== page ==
If the designation is being contested a Probate Court judge will make the final decision.



You can't send a letter to the insurance and say, "Gee whiz I don't think Pops wanted step-son as beneficiary anymore because I'm his real daughter and of course he would have wanted me to have the money."



Then the insurance company has a meeting in the claims department and says, "Yeah we agree, Pops probably did want you to have the money."



Then send you the check.



It simply doesn't work that way.



Additionally, if one is successful in having the judge throw out the beneficary designation that doesn't mean they get the money. The money simply becomes part of the total probate estate and would then be distributed as per the person's Last Will & Testament or if they didn't have a will according to state law.



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PostPosted: Mon Sep 29, 2008 11:15 am   Post subject:   

Quote:
Lori, another point I want to make that I think has been missed or not understood on these type threads is that the insurance company will ONLY pay the death benefit to the named beneficiary.


Don't forget Gary our first discussion about this...ALL policys and ALL states do NOT...however I'm sure the vast majority do... Wink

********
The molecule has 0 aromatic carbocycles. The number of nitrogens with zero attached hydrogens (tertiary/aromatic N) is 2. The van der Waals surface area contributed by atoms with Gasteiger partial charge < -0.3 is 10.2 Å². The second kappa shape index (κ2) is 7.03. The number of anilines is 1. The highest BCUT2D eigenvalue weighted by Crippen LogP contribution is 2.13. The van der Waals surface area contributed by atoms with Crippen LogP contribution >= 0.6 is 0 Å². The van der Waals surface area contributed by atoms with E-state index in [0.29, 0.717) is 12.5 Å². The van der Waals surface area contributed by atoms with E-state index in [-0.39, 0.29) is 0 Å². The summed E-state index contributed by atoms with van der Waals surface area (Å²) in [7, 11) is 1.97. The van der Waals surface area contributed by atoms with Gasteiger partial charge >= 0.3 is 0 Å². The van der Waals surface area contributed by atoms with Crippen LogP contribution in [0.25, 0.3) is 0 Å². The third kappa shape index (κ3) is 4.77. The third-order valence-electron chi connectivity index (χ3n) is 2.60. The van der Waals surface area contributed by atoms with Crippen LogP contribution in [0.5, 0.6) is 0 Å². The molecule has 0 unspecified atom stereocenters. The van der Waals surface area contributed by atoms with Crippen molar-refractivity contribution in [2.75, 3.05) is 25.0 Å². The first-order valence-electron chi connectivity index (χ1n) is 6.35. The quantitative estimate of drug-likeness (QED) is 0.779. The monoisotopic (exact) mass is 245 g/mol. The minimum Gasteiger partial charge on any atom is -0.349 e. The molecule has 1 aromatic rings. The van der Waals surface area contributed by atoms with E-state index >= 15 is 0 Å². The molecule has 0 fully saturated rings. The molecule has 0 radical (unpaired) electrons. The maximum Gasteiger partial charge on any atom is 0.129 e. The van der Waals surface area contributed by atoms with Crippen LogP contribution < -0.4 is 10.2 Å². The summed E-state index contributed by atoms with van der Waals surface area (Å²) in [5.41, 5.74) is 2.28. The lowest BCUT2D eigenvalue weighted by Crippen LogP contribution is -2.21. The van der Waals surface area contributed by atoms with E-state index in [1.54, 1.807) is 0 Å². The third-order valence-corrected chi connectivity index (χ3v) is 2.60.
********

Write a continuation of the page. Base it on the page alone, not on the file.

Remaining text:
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PostPosted: Mon Sep 29, 2008 11:42 am   Post subject:   

Quote:
Lori, another point I want to make that I think has been missed or not understood on these type threads is that the insurance company will ONLY pay the death benefit to the named beneficiary.



If the designation is being contested a Probate Court judge will make the final decision.




Absolutely right Gary, if the step son has been named as the beneficiary of the policy, the insurance company will forward the benefits to him only. However, this can always be contested. and the current family may stand a fair in getting a judgement in their favor under such circumstances.



It might have had happened that your father was responsible for child support, and was required to maintain the policy on his son's name.